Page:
Monday, August 21, 2017

What your Internet Of Things startup can learn from LockState

The company LockState has been in the news recently for sending an over-the-air update to one of their smart lock products which "bricked" over 500 of these locks. This is a pretty spectacular failure on their part, and it's the kind of thing that ought to be impossible in any kind of well-run software development organization, so I think it's worthwhile to go through a couple of the common-sense processes that you can use to avoid being the next company in the news for something like this.

The first couple of these are specific to the problem of shipping the wrong firmware to a particular model, but the others apply equally well to an update that's for the right target, but is fundamentally broken, which is probably the more-likely scenario for most folks.

Mark your updates with the product they go to
The root cause of this incident was apparently that LockState had produced an update intended for one model of their smart locks, and somehow managed to send that to a bunch of locks that were a different model. Once the update was installed, those locks were unable to connect to the Internet (one presumes they don't even boot), and so there was no way for them to update again to replace the botched update.

It's trivially-easy to avoid this issue, using a variety of different techniques. Something as simple as using a different file name for firmware for different devices would suffice. If not that, you can have a "magic number" at a known offset in the file, or a digital signature that uses a key unique to the device model. Digitally-signed firmware updates are a good idea for a variety of other reasons, especially for a security product, so I'm not sure how they managed to screw this up.

Have an automated build & deployment process
Even if you've got a good system for marking updates as being for a particular device, that doesn't help if there are manual steps that require someone to explicitly set them. You should have a "one button" build process which allows you to say "I want to build a firmware update for *this model* of our device, and at the end you get a build that was compiled for the right device, and is marked as being for that device.

Have a staging environment
Every remote firmware update process should have the ability to be tested internally via the same process end-users would use, but from a staging environment. Ideally, this staging environment would be as similar as possible to what customers use, but available in-company only. Installing the bad update on a single lock in-house before shipping it to customers would have helped LockState avoid bricking any customer devices. And, again - this process should be automated.

Do customer rollouts incrementally
LockState might have actually done this, since they say only 10% of their locks were affected by this problem. Or they possibly just got lucky, and their update process is just naturally slow. Or maybe this model doesn't make up much of the installed base. In any case, rolling out updates to a small fraction of the installed base, then gradually ramping it up over time, is a great way to ensure that you don't inconvenience a huge slice of your user base all at once.

Have good telemetry built into your product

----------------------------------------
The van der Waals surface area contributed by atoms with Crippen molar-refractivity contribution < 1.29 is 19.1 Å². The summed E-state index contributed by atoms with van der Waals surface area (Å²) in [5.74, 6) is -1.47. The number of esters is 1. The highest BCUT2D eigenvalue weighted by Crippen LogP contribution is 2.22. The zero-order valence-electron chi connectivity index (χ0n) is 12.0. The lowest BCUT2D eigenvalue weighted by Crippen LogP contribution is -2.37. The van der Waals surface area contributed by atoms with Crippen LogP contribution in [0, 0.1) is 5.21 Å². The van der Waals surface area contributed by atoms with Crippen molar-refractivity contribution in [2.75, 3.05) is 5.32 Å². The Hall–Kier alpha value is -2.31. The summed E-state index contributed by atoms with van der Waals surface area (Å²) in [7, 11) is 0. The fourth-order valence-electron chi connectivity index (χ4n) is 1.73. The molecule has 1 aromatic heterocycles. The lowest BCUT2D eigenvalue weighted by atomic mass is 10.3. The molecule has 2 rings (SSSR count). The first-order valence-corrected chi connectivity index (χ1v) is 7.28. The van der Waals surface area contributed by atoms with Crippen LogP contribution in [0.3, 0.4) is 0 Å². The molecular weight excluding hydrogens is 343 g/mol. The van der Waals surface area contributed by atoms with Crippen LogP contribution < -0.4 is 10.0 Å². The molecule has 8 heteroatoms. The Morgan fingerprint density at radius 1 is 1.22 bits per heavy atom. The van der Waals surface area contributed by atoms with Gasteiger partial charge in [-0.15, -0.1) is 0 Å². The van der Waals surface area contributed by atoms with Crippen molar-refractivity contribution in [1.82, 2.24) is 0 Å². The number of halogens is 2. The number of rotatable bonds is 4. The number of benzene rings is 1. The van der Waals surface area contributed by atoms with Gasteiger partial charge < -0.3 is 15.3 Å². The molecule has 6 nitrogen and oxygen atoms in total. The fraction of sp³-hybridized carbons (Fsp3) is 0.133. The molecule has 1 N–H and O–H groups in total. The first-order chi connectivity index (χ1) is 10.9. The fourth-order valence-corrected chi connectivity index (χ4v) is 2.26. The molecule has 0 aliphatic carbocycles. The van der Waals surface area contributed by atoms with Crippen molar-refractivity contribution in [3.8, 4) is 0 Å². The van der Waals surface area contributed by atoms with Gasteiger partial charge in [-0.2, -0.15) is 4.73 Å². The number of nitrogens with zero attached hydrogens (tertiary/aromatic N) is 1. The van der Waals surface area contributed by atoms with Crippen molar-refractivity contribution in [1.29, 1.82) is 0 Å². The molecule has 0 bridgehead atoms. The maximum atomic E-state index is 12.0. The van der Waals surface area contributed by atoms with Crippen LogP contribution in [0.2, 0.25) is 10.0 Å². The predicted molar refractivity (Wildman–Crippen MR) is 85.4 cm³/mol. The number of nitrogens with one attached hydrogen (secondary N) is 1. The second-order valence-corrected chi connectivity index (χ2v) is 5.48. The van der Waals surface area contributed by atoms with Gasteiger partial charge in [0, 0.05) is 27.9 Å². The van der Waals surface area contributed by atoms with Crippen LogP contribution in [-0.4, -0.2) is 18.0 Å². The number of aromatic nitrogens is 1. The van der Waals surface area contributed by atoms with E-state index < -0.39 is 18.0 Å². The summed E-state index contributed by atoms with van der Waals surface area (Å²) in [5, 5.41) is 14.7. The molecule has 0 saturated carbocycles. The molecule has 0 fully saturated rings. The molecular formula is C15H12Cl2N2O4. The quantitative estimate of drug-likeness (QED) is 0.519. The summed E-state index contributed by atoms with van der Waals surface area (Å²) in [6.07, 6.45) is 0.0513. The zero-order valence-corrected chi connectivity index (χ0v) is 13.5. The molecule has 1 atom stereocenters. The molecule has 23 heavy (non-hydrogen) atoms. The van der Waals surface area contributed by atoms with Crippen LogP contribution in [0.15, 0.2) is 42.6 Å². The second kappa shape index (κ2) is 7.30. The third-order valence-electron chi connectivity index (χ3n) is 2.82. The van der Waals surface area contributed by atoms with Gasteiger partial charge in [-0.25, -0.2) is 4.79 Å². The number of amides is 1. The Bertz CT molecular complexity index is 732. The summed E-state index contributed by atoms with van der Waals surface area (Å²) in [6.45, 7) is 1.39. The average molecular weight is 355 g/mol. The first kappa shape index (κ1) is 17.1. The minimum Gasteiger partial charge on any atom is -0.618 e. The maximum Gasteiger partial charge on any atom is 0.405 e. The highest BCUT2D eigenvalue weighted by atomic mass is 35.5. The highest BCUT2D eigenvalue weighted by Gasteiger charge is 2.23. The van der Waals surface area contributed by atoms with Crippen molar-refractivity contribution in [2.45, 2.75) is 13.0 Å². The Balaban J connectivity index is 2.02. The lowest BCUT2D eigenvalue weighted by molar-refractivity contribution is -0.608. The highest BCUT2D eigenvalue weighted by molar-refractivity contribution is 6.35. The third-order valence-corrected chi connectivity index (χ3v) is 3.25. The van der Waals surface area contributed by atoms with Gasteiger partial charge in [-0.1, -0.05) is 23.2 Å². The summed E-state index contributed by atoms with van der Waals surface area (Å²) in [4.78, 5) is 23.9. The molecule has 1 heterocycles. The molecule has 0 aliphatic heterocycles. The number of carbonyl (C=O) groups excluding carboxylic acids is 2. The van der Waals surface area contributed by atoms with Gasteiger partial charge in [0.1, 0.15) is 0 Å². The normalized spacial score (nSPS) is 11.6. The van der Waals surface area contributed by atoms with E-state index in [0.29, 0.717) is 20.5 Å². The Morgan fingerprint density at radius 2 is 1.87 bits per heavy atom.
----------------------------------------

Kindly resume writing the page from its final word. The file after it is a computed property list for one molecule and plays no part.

Tying into the previous point, wouldn't it be great if you could measure the percentage of systems that were successfully updating, and automatically throttle the update process based on that feedback? This eliminates another potential human in-the-loop situation, and could have reduced the damage in this case by detecting automatically that the updated systems were not coming back up properly.

Have an easy way to revert firmware updates
Not everybody has the storage budget for this, but these days, it seems like practically every embedded system is running Linux off of a massive Flash storage device. If you can, have two operating system partitions, one for the "current" firmware, and one for the "previous" firmware. At startup, have a key combination that swaps the active install. That way, if there is a catastrophic failure, you can get customers back up and running without having them disassemble their products and send them in to you, which is apparently how LockState is handling this.

If your software/hardware allows for it, you can even potentially automate this entirely - have a reset watchdog timer that gets disabled at the end of boot, and if the system reboots more than once without checking in with the watchdog, switch back to the previous firmware.

Don't update unnecessarily
No matter how careful you are, there are always going to be some cases where a firmware update goes bad. This can happen for reasons entirely out of your control, like defective hardware that just happens to work with version A of the software, but crashes hard on version B.

And of course the easiest way to avoid having to ship lots of updates is sufficient testing (so you have fewer critical product defects to fix), and reducing the attack surface of your product (so you have fewer critical security issues that yo need to address on a short deadline.


Sunday, August 13, 2017

Why I hate the MacBook Pro Touchbar

Why I hate the MacBook Pro Touchbar

The Touchbar that Apple added to the MacBook Pro is one of those relatively-rare instances in which they have apparently struck the wrong balance between form and function. The line between “elegant design” and “design for its own sake” is one that they frequently dance on the edge of, and occasionally fall over. But they get it right often enough that it’s worth sitting with things for a while to see if the initial gut reaction is really accurate.

I hated the Touchbar pretty much right away, and I generally haven’t warmed up to it at all over the last 6 months. Even though I’ve been living with it for a while, I have only recently really figured out why I don’t like it.

What does the Touchbar do?

One of the functions of the Touchbar, of course, is serving as a replacement for the mechanical function keys at the top of the keyboard. It can also do other things, like acting as a slider control for brightness, or quickly allowing you to quickly select elements from a list. Interestingly, it’s the “replacement for function keys” part of the functionality that gets most of the ire, and I think this is useful for figuring out where the design fails.